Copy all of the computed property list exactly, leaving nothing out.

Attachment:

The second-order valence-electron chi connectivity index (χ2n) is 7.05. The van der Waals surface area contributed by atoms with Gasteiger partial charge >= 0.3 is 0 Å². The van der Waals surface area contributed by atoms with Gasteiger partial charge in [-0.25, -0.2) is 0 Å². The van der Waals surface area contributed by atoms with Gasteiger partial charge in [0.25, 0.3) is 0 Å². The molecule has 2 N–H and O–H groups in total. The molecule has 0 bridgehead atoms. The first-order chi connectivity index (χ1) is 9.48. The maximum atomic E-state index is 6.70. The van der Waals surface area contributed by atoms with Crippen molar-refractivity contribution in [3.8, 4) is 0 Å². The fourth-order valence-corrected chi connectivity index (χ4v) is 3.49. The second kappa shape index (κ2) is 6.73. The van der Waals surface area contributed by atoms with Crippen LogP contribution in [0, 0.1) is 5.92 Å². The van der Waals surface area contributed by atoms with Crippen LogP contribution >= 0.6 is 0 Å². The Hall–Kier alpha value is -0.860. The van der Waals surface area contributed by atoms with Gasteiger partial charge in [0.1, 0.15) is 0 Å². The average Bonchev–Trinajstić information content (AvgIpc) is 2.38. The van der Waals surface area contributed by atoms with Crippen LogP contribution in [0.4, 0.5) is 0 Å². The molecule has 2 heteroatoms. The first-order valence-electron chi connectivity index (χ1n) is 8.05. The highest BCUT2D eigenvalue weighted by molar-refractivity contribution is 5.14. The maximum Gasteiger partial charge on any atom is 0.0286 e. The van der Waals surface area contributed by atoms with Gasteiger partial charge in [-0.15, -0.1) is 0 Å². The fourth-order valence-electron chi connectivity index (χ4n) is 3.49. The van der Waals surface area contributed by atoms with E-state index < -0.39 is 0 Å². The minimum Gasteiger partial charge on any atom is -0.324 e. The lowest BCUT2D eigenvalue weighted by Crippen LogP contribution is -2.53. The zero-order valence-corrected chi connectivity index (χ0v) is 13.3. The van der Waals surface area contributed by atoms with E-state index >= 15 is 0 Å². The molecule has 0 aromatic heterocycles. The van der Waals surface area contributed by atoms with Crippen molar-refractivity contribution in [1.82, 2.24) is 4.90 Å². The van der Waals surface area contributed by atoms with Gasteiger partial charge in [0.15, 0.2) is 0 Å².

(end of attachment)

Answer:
The second-order valence-electron chi connectivity index (χ2n) is 7.05. The van der Waals surface area contributed by atoms with Gasteiger partial charge >= 0.3 is 0 Å². The van der Waals surface area contributed by atoms with Gasteiger partial charge in [-0.25, -0.2) is 0 Å². The van der Waals surface area contributed by atoms with Gasteiger partial charge in [0.25, 0.3) is 0 Å². The molecule has 2 N–H and O–H groups in total. The molecule has 0 bridgehead atoms. The first-order chi connectivity index (χ1) is 9.48. The maximum atomic E-state index is 6.70. The van der Waals surface area contributed by atoms with Crippen molar-refractivity contribution in [3.8, 4) is 0 Å². The fourth-order valence-corrected chi connectivity index (χ4v) is 3.49. The second kappa shape index (κ2) is 6.73. The van der Waals surface area contributed by atoms with Crippen LogP contribution in [0, 0.1) is 5.92 Å². The van der Waals surface area contributed by atoms with Crippen LogP contribution >= 0.6 is 0 Å². The Hall–Kier alpha value is -0.860. The van der Waals surface area contributed by atoms with Gasteiger partial charge in [0.1, 0.15) is 0 Å². The average Bonchev–Trinajstić information content (AvgIpc) is 2.38. The van der Waals surface area contributed by atoms with Crippen LogP contribution in [0.4, 0.5) is 0 Å². The molecule has 2 heteroatoms. The first-order valence-electron chi connectivity index (χ1n) is 8.05. The highest BCUT2D eigenvalue weighted by molar-refractivity contribution is 5.14. The maximum Gasteiger partial charge on any atom is 0.0286 e. The van der Waals surface area contributed by atoms with Gasteiger partial charge in [-0.15, -0.1) is 0 Å². The fourth-order valence-electron chi connectivity index (χ4n) is 3.49. The van der Waals surface area contributed by atoms with E-state index < -0.39 is 0 Å². The minimum Gasteiger partial charge on any atom is -0.324 e. The lowest BCUT2D eigenvalue weighted by Crippen LogP contribution is -2.53. The zero-order valence-corrected chi connectivity index (χ0v) is 13.3. The van der Waals surface area contributed by atoms with E-state index >= 15 is 0 Å². The molecule has 0 aromatic heterocycles. The van der Waals surface area contributed by atoms with Crippen molar-refractivity contribution in [1.82, 2.24) is 4.90 Å². The van der Waals surface area contributed by atoms with Gasteiger partial charge in [0.15, 0.2) is 0 Å².